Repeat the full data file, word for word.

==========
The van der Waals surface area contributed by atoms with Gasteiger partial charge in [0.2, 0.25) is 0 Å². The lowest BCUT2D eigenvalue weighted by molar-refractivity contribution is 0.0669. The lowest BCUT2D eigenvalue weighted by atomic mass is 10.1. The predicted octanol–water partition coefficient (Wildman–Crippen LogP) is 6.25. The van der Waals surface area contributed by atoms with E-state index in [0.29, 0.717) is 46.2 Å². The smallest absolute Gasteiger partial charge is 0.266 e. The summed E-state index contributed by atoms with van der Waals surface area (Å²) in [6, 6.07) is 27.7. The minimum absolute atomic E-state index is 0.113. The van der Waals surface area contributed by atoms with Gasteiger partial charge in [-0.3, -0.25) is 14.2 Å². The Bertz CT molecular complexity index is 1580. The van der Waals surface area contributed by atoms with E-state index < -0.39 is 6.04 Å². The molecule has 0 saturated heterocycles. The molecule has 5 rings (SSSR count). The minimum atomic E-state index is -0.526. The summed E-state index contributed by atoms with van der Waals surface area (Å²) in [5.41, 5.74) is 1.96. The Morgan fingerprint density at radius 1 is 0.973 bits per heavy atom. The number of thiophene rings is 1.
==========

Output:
The van der Waals surface area contributed by atoms with Gasteiger partial charge in [0.2, 0.25) is 0 Å². The lowest BCUT2D eigenvalue weighted by molar-refractivity contribution is 0.0669. The lowest BCUT2D eigenvalue weighted by atomic mass is 10.1. The predicted octanol–water partition coefficient (Wildman–Crippen LogP) is 6.25. The van der Waals surface area contributed by atoms with E-state index in [0.29, 0.717) is 46.2 Å². The smallest absolute Gasteiger partial charge is 0.266 e. The summed E-state index contributed by atoms with van der Waals surface area (Å²) in [6, 6.07) is 27.7. The minimum absolute atomic E-state index is 0.113. The van der Waals surface area contributed by atoms with Gasteiger partial charge in [-0.3, -0.25) is 14.2 Å². The Bertz CT molecular complexity index is 1580. The van der Waals surface area contributed by atoms with E-state index < -0.39 is 6.04 Å². The molecule has 0 saturated heterocycles. The molecule has 5 rings (SSSR count). The minimum atomic E-state index is -0.526. The summed E-state index contributed by atoms with van der Waals surface area (Å²) in [5.41, 5.74) is 1.96. The Morgan fingerprint density at radius 1 is 0.973 bits per heavy atom. The number of thiophene rings is 1.